After an uncharacteristic (for her) four-year hiatus from recording, Nina Simone returned to the fringes of the pop world with Baltimore, the only album she recorded for the CTI label. While it bears some of the musical stylings of the period -- light reggae inflections that hint of Steely Dan's "Haitian Divorce" -- the vocals are unmistakably Simone's. Like many of her albums, the content is wildly uneven; Simone simply covers too much ground and there's too little attention paid to how songs flow together. As a result, a robust torch piano ballad like "Music for Lovers" is followed immediately by one of Simone's more awkward moments, an attempt to keep up with a jaunty rhythm track on a cover of Hall & Oates' "Rich Girl." Still, one must give her credit for always being provocative in her cover song choices, as she clearly scores on the Randy Newman-penned title track and a dramatic reading of Judy Collins' "My Father." Her voice throughout is in fine form, even when she phones it in on the album-closing traditional gospel tunes, but arranger David Matthews is a mismatch for her: He blows the arrangements with excessive string overlays and needlessly blaring background vocals. Simone herself all but disavowed the album shortly after its release, testament to her eternally contrarian, iconic nature. Despite her misgivings, though, Baltimore is an occasionally spellbinding if erratic album, a challenging and worthwhile listen for people ready to dip into the lesser-known entries in Nina Simone's vast catalog.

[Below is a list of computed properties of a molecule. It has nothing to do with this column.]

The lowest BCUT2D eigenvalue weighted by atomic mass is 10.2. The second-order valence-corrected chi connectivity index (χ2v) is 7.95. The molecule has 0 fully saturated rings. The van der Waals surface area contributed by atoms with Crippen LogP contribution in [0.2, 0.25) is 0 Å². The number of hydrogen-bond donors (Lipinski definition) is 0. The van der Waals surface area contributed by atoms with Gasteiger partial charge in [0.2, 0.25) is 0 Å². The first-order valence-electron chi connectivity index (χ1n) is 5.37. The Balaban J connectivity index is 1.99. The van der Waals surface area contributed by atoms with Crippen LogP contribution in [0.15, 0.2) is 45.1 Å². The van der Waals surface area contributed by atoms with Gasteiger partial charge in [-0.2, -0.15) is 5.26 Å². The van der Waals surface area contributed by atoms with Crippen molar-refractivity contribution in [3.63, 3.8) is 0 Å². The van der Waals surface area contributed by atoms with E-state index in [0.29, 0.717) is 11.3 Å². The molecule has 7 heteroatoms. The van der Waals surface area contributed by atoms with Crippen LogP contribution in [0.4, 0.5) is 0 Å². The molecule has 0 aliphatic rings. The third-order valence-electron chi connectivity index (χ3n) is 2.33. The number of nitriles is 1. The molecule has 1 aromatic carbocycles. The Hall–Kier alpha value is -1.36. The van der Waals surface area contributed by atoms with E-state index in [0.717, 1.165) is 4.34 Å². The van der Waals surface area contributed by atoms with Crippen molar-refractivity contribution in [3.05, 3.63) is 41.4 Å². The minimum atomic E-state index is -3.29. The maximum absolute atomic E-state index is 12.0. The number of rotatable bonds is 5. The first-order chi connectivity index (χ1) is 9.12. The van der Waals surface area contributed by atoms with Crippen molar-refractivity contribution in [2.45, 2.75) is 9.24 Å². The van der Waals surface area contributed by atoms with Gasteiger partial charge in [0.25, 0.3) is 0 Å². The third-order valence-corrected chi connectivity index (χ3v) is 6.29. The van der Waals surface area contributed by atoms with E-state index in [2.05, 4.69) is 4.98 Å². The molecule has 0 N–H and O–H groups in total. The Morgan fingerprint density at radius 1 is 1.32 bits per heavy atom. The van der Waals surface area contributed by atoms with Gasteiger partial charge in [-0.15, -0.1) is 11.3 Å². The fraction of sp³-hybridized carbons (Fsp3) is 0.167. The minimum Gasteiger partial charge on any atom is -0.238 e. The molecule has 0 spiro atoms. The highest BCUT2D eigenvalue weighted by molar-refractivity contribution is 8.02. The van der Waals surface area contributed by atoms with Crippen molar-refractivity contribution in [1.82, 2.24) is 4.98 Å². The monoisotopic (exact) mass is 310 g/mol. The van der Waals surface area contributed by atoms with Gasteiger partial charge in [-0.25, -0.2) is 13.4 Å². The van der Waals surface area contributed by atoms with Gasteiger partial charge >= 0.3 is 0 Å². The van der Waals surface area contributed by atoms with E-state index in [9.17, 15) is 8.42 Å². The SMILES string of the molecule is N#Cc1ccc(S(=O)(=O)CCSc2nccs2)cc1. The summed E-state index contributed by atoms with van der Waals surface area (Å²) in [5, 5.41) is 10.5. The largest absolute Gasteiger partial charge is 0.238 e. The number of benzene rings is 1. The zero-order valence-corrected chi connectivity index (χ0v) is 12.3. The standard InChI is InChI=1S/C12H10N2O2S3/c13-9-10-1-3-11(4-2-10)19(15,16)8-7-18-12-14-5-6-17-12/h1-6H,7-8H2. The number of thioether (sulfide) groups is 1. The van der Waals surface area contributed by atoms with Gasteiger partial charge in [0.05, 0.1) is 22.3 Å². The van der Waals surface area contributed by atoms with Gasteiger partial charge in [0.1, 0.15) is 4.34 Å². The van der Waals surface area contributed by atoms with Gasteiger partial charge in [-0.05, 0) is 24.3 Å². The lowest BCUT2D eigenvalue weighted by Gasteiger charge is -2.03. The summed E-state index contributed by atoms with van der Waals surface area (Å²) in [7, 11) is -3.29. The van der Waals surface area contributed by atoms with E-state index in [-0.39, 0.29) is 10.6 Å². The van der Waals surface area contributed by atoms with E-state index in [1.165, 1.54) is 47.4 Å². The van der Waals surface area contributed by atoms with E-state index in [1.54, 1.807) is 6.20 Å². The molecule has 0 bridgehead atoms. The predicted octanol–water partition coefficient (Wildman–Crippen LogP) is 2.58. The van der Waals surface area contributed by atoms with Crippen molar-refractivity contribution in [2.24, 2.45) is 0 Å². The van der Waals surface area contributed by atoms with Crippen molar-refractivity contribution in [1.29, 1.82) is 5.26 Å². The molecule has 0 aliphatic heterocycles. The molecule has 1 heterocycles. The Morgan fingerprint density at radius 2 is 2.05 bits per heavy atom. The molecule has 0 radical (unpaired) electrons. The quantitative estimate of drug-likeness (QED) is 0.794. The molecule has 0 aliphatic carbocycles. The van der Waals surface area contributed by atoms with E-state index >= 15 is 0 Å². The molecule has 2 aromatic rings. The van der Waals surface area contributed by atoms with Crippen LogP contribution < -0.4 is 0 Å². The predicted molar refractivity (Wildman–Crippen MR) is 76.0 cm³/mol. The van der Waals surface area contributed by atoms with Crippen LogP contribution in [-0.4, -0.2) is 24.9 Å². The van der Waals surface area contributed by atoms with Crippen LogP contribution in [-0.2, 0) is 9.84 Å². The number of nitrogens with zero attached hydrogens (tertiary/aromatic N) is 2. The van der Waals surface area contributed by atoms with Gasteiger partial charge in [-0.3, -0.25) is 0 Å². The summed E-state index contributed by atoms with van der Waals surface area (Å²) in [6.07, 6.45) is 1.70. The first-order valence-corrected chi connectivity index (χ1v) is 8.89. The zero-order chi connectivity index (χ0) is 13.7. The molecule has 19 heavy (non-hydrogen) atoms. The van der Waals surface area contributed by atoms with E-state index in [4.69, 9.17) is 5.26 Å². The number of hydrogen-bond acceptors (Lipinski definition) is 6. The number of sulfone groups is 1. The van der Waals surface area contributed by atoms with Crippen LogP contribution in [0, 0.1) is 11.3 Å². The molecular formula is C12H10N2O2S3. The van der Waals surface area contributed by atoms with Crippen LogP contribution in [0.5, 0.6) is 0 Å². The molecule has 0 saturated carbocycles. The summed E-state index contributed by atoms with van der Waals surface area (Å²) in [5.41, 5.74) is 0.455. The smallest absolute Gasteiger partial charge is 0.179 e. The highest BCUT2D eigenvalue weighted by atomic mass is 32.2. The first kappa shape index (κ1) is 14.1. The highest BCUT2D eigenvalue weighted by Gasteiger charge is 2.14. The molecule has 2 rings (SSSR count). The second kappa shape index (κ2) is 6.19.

by Joseph McCombs